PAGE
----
dino Next post: Fearfully great creeping reptiles: the naming of dinosaurs

tennis language Previous Post: Bagel, bisque, and grill: the delectable language of tennis


Virtual reality: can a PDF be a hard copy?

Recently I was asked to “send a hard copy” of a document to a colleague in New York. I am in Oxford, and knew they didn’t want me to send it by Airmail, but instead just wanted the PDF forwarding. This, however, struck me as strange—a hard copy is usually specifically a paper version of a document, as contrasted with a digital one.

So what is happening here? Why would a digital entity take the name of a paper document? I suspect the reason may lie with the cloud:

A network of remote servers hosted on the Internet and used to store, manage, and process data in place of local servers or personal computers.

For much of their history, computers have been complicated, mysterious machines, sufficiently complex that they were understandable by only an elite few. In their earliest days, using them involved learning machine code in order to give the computer instructions.

Hiding the inner workings

Initially computers were mainly used for scientific or business purposes, and so usability was not a priority. However, as the hardware became smaller and cheaper, and the idea of a home or personal computer became viable, ease of use started to become more important—not least because nobody would buy a computer if they couldn’t work out how to use it. Consequently, efforts were made to hide the inner workings of the computer, and present only a simplified user interface to the person using the machine.

The common command line interfaces, in which (relatively) simple text commands were used to give a computer instructions, were straightforward enough for many enthusiasts to get to grips with. However, they were regarded as still too complicated for many people, and so starting in the 1980s, began to be sold with graphical user interfaces (GUIs), in which a user could give the machine commands by manipulating visual elements on the screen.

Familiar objects: from folders to desktops

To make people feel at home, the elements of these GUIs were made to resemble and named after familiar objects from the home or workplace, in the hope that their use would be intuitive. So, documents and files were organised into folders, or placed on the desktop. They could be copied or cut to the clipboard, and subsequently pasted elsewhere. The original Apple Macintosh is perhaps the most famous early example of this.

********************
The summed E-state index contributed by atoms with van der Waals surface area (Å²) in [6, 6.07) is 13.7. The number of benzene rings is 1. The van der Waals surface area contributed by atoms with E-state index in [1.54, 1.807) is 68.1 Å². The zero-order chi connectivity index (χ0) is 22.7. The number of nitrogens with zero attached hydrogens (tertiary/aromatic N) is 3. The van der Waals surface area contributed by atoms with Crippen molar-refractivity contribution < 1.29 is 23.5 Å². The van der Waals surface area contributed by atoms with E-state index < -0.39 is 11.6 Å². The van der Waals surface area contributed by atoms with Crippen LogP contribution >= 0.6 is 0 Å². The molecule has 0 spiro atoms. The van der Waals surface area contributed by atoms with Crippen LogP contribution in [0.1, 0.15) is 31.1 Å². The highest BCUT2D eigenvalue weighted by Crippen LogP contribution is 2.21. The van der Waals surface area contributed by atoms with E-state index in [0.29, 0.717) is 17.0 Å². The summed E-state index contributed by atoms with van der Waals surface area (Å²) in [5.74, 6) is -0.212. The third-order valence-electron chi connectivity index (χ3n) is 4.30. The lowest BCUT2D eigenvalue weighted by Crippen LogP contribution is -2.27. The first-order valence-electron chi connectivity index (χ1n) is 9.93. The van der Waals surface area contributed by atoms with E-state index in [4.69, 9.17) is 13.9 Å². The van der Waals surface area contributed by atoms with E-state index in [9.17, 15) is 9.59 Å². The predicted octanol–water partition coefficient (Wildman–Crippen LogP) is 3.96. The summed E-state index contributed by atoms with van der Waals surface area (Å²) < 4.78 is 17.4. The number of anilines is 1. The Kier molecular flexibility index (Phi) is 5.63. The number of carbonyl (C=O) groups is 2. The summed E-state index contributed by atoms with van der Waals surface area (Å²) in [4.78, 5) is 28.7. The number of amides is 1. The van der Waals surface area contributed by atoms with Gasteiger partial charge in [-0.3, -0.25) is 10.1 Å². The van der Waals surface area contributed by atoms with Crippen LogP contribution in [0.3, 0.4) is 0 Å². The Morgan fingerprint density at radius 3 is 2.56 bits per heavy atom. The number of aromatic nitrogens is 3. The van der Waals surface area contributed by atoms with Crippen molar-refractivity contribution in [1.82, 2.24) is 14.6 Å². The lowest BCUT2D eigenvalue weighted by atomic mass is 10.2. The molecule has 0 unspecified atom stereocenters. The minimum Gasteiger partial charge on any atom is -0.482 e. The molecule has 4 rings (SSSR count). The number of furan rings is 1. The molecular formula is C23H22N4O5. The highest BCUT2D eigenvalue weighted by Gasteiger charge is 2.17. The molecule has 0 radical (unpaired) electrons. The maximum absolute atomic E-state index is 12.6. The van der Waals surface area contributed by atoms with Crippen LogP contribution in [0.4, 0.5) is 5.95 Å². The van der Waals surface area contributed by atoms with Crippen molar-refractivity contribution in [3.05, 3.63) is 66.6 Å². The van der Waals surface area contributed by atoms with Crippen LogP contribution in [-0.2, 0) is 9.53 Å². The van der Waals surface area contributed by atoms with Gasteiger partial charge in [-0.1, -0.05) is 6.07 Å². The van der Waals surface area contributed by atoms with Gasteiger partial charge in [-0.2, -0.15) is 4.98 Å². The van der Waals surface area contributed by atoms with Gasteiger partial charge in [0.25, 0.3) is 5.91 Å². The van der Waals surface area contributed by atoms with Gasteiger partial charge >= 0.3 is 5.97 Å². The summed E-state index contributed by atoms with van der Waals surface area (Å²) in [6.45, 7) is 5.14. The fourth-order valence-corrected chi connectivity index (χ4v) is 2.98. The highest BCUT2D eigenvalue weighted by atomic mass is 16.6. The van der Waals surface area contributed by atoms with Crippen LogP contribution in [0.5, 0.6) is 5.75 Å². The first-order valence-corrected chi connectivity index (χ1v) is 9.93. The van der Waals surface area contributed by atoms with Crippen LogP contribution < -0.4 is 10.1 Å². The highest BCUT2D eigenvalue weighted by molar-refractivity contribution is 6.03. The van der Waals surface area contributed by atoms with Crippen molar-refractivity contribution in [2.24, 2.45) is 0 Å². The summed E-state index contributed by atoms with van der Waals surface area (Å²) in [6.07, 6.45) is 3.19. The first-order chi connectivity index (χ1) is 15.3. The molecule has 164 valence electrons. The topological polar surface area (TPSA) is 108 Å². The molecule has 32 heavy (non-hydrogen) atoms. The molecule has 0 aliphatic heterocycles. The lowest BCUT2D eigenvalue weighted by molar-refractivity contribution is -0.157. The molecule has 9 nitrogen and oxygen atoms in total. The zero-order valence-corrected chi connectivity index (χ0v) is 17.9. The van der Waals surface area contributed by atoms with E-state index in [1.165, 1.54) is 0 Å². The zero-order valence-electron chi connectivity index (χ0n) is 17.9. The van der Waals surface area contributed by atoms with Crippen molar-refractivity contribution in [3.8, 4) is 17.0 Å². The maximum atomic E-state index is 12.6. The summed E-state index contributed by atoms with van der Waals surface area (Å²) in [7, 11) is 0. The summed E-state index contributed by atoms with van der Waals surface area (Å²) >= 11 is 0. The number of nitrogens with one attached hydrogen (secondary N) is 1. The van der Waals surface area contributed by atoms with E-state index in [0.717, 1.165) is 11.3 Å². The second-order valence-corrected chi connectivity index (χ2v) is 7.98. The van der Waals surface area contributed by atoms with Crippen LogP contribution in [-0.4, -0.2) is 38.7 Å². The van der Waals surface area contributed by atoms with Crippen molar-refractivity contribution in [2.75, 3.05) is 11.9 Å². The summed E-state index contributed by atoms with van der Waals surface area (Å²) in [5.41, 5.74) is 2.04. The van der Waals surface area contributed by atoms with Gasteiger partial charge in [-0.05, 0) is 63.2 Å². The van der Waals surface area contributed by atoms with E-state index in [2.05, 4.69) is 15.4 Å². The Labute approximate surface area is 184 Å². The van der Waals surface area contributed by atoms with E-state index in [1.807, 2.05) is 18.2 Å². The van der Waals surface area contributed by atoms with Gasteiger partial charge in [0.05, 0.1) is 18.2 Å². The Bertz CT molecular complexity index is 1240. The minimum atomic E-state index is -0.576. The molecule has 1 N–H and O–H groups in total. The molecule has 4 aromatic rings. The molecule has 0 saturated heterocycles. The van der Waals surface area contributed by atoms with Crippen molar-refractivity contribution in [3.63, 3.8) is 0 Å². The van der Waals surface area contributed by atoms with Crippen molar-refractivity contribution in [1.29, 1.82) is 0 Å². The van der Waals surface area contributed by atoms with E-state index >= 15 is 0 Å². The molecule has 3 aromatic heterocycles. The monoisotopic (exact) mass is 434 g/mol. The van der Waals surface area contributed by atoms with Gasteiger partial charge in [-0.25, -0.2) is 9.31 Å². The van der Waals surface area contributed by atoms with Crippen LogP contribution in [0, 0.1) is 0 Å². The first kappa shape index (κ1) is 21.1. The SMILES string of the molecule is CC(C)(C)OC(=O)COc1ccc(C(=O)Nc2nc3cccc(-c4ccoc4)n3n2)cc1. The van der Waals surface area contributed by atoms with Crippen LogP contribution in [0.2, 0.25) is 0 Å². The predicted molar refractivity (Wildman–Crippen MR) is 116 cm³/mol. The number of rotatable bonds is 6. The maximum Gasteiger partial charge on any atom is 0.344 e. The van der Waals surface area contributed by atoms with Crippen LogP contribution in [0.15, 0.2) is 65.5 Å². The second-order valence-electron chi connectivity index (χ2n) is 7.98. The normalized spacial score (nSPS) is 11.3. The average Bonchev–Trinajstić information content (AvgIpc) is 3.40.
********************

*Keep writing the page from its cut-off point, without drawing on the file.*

Despite creating a virtual environment which had many analogies to the physical one, computers have remained notoriously difficult for the uninitiated to get to grips with, and so the trend towards hiding their inner workings continued. Mobile devices like the iPhone are no less computers than the tower PCs found in a typical office; however unlike desktop operating systems like Windows, you are unable to see the file structure on the disk.

Similarly, cloud services like Google’s Gmail and Apple’s iCloud do their best to conceal their inner workings. You are not supposed to see what’s going on with your data when you use these services; rather you should simply trust that it will be dealt with behind the scenes (which is not always the case).

Although these abstractions can make using a system easier, they can also remove a sense of control from the user. And so a distinction has started to take place between the abstract, virtual world of the cloud, and old-style files and folders, leading to uses of physical to describe things which are strictly anything but, as these real life examples show:

Have you tried looking at the physical file in My Computer / Finder?

In these OSes, you may have physical folders such as My Pictures and Public Pictures.

This is why I hate iPods. Why do you need a program to put music on it? Why can’t I drag and drop the physical files onto it?

You will have to go out of [Lightroom] to really delete the physical file.

The same goes for the aforementioned hard copy:

We will also email a hard copy form to you shortly.

Or even, on occasion, real itself can sometimes be used in this way:

I love Dropbox because having my real files sincronized [sic.] rather than links (i.e. Drive) across my devices is great.

A ‘search’ folder isn’t a real folder, it is a special folder that contains no data by itself and is used to hold the results of performed searches.

As control is taken away from people they have come to associate the old-style digital files and folders with their physical equivalents, in contrast with the nebulous virtual world of the cloud, and consequently language which was previously only used for concrete objects is now also used for their virtual counterparts.

The opinions and other information contained in OxfordWords blog posts and comments do not necessarily reflect the opinions or positions of Oxford University Press.